In my opinion, these three elements are key. When they’re not well defined or executed, things can very quickly fall apart. Of course there are dozens of other “essential” facets of effective teams, but these are the ones I see malfunctioning the most often. Sometimes they’re easy to fix and sometimes you scratch your head figuring out how in the world you’re going to patch things together enough to get the job done. Sometimes it takes an outsider to figure out which person is the square peg in the round hole and how to rearrange them. Sometimes it takes a major project failure to get people to wake up and pay attention. I’d be interested to hear what others think.

Have an opinion on what it takes to build an effective team? Email me.

Email Dr. Jayne.

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Currently there are "4 comments" on this Article:

  1. While elements one, two, and three are all valid points, the larger issue of “what makes an effective team?” needs to be addressed. One of my favorite executives used to say “you knew when a team was working out because they were having fun. Why were they having fun? Because they were winning and winning is fun.” The point is people know when they’re on a good team. I contend an effective leadership team is aligned with an organizations goals, meets commitments to those goals, and promotes that organization’s mission into the future.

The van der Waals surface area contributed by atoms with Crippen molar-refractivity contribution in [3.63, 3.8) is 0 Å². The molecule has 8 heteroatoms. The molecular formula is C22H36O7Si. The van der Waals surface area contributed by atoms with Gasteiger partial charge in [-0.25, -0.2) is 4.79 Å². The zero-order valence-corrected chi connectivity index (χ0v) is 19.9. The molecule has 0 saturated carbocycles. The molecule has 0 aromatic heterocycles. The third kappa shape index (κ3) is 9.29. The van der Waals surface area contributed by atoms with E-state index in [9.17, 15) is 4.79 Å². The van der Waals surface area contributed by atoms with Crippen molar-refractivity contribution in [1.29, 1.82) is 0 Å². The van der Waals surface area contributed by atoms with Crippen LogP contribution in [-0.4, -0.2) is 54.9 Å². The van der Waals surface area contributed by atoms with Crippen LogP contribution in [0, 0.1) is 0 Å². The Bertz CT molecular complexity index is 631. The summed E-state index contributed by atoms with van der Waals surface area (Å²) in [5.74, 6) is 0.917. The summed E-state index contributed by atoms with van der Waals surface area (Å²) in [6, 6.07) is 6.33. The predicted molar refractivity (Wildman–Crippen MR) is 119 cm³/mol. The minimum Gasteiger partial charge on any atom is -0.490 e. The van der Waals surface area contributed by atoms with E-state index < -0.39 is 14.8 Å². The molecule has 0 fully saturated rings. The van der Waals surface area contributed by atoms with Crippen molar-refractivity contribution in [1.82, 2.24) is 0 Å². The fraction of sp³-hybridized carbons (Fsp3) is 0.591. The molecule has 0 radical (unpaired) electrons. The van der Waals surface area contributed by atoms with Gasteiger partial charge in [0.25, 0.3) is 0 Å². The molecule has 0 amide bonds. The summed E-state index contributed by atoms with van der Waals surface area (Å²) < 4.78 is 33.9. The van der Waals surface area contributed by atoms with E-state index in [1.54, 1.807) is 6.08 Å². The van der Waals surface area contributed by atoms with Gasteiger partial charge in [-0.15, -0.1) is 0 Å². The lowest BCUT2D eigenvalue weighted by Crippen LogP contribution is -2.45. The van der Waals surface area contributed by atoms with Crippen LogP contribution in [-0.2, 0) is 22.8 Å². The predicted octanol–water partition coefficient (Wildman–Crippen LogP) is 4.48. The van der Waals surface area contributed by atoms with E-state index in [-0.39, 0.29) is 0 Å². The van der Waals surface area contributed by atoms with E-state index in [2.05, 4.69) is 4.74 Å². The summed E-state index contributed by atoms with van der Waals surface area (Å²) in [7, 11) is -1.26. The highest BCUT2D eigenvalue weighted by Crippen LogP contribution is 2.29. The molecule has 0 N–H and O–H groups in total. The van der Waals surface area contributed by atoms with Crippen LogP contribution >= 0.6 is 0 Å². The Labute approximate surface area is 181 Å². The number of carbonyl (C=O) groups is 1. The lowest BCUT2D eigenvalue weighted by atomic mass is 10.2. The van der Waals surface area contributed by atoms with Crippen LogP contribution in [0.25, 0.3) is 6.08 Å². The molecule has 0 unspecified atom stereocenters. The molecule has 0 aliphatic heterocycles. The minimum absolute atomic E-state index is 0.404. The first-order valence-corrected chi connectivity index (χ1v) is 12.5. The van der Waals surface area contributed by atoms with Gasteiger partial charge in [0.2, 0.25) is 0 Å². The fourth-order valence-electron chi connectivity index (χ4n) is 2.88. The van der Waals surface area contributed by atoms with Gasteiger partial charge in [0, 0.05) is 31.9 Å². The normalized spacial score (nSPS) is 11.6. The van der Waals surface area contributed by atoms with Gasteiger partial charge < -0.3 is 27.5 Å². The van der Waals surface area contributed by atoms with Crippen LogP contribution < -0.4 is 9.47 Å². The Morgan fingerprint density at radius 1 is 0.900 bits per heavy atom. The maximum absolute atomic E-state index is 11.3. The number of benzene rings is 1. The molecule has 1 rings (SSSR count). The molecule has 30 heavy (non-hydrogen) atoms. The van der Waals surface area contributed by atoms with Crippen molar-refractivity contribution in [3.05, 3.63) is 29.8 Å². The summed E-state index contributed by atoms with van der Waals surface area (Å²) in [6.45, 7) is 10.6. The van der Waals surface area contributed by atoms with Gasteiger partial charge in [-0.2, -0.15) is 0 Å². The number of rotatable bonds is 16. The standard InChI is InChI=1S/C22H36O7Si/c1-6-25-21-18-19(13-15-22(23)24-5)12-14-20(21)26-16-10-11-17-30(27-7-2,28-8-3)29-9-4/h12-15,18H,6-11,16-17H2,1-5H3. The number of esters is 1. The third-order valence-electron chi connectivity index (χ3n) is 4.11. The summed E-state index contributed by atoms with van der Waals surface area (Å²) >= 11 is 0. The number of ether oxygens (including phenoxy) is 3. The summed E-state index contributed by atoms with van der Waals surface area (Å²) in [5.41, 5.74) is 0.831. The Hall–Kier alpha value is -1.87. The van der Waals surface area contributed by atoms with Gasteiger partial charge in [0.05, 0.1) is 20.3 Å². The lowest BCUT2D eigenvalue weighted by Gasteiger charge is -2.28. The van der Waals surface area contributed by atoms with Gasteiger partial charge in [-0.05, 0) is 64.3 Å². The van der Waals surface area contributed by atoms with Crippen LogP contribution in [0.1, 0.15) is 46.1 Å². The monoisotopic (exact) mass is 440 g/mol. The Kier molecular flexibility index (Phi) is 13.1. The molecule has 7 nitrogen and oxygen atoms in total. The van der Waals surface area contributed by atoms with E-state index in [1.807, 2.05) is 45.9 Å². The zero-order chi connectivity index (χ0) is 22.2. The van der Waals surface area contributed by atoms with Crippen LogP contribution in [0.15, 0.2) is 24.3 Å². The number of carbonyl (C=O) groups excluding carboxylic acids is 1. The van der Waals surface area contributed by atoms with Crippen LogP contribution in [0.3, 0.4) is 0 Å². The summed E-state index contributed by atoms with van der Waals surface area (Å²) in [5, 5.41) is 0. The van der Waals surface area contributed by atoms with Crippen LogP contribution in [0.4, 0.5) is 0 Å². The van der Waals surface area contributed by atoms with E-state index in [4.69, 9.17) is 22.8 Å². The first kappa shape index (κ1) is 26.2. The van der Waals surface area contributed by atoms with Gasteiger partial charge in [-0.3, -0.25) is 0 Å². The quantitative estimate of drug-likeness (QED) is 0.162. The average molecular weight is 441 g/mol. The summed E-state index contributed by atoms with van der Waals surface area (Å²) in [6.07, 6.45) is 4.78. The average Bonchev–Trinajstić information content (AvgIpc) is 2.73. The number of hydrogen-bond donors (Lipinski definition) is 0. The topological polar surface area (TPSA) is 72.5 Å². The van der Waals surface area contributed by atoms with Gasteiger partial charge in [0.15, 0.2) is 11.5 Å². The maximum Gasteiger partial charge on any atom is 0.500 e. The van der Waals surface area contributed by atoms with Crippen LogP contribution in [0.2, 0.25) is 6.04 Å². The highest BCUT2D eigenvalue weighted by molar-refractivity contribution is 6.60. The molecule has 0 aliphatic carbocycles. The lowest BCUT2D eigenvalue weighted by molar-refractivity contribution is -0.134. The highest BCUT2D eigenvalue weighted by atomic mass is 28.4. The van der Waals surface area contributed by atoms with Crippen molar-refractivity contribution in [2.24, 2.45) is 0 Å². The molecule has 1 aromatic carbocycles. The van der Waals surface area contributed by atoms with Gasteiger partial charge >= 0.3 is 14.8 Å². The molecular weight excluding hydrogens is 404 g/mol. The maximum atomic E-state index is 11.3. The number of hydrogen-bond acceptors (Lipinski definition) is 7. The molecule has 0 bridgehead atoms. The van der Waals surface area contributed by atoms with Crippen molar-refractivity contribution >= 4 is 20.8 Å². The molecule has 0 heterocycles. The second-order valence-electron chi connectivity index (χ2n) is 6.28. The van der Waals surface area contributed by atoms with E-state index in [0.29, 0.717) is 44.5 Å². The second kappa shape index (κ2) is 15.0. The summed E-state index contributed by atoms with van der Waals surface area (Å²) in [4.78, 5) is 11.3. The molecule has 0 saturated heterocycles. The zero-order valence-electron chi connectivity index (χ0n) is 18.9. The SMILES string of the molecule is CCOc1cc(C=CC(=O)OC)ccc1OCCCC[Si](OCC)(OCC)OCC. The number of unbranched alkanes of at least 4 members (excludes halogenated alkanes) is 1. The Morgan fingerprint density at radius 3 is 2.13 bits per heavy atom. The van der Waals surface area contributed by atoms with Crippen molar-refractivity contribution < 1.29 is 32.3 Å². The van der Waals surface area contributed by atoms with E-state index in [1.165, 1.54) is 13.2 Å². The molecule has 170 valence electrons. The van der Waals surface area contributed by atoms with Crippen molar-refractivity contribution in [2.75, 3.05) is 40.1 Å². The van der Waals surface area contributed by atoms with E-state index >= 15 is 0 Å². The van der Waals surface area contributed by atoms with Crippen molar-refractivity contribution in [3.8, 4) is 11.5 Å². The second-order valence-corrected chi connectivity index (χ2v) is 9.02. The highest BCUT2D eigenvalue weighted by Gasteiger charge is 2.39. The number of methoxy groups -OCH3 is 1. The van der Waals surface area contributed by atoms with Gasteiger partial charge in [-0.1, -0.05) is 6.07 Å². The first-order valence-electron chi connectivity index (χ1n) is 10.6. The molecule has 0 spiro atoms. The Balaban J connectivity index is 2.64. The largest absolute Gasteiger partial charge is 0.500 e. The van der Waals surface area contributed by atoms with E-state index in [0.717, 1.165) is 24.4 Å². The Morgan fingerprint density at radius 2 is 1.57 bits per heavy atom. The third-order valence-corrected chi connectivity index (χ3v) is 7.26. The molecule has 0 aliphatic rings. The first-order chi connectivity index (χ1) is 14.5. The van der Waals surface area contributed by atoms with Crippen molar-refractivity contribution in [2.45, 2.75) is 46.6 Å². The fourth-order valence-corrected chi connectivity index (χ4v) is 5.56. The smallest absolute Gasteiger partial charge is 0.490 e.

An effective leadership team has to be progressing on the mission / goals of the organization. An organization could easily do #1, #2, and #3 really well and completely miss the boat of the organization. Let’s say for example you’re at a health care system that has committed to being the low cost leader in their area. Luxury amenities would certainly be out. If the IT leadership team pursues a strategy of being an innovative leader, they’re not going to be in alignment with the organizations goals. They may be able to communicate this well and hopefully their CEO would re-direct them, but if not they’re going to be so out of alignment with the needs of the organization they’re not going to be an effective leadership team.

    The first most important factor for an effective leadership team is also the most important attribute of an effective employee. Every leader on the team needs three qualities. Buffet says it better than anyone else.

    “Somebody once said that in looking for people to hire, you look for three qualities: integrity, intelligence, and energy. And if you don’t have the first, the other two will kill you. You think about it; it’s true. If you hire somebody without [integrity], you really want them to be dumb and lazy.”